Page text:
If it's like the airline reservation terminals I'm familiar with, it will be using a 6-bit bisync serial multidrop protocol under the Airline Link Control (ALC) protocol umbrella. Searching for ALC, PARS, IPARS, TPF & SITA P1024B should give you all sorts of interesting info.
In theory, you could still hook it up to something. It's like an IBM 3270 terminal in that it's a block-mode terminal that requires a controller (called a PAD). You could find an ALC PAD; they're still made or you could find a used one from someone like CR Systems. As late as Cisco IOS 12.4, ALC PAD code was in the Cisco IBM feature set if you had the right physical interfaces in your router; I don't know about IOS 15 or later. Probably other routers could do that too. That gets the terminal talking on a network. But then, as far as I know, you really need a mainframe running TPF or the equivalent to get the terminal to do anything useful. Maybe TPF could run on the Hercules emulator; I've never heard of anyone trying that.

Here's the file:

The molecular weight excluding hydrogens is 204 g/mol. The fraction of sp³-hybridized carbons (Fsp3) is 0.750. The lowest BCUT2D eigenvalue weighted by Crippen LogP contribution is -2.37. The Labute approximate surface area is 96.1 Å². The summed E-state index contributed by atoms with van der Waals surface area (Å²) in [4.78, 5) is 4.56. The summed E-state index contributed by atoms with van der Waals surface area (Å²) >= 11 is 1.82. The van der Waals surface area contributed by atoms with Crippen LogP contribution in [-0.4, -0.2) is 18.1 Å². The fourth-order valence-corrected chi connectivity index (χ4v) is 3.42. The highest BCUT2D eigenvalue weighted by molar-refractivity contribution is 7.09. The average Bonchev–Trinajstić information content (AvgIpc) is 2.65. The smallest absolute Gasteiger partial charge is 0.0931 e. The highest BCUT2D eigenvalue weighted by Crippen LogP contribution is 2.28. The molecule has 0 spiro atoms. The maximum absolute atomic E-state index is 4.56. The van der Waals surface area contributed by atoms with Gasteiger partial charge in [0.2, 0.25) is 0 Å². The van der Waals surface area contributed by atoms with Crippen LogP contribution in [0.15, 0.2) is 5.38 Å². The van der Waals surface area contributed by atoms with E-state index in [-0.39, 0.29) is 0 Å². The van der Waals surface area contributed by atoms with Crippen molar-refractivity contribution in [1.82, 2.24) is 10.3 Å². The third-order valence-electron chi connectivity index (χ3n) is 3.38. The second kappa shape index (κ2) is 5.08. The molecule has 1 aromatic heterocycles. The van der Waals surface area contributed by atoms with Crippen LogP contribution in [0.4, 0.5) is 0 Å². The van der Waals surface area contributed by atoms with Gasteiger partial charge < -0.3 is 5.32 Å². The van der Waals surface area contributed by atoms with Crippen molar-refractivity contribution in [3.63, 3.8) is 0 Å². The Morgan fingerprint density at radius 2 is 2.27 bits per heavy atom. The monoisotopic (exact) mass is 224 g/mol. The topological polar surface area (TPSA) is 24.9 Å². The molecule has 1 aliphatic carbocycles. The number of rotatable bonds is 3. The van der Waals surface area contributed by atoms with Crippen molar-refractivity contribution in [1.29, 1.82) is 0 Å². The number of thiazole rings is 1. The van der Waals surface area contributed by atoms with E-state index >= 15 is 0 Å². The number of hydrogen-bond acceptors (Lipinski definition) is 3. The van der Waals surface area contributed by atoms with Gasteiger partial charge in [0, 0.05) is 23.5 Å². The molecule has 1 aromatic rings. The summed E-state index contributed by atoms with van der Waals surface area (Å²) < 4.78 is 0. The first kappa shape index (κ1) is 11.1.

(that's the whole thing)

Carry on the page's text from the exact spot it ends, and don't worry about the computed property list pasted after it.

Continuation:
Talk to Linux? I dunno...maybe terminal->PAD->token ring/X.25/sync serial->Linux->tn3270. Just a guess, but I doubt it.
If all that doesn't put one off, the keyboard is undoubtedly completely proprietary. If you don't have it, it's unlikely to be documented anywhere well enough to adapt something else. That's probably a show stopper.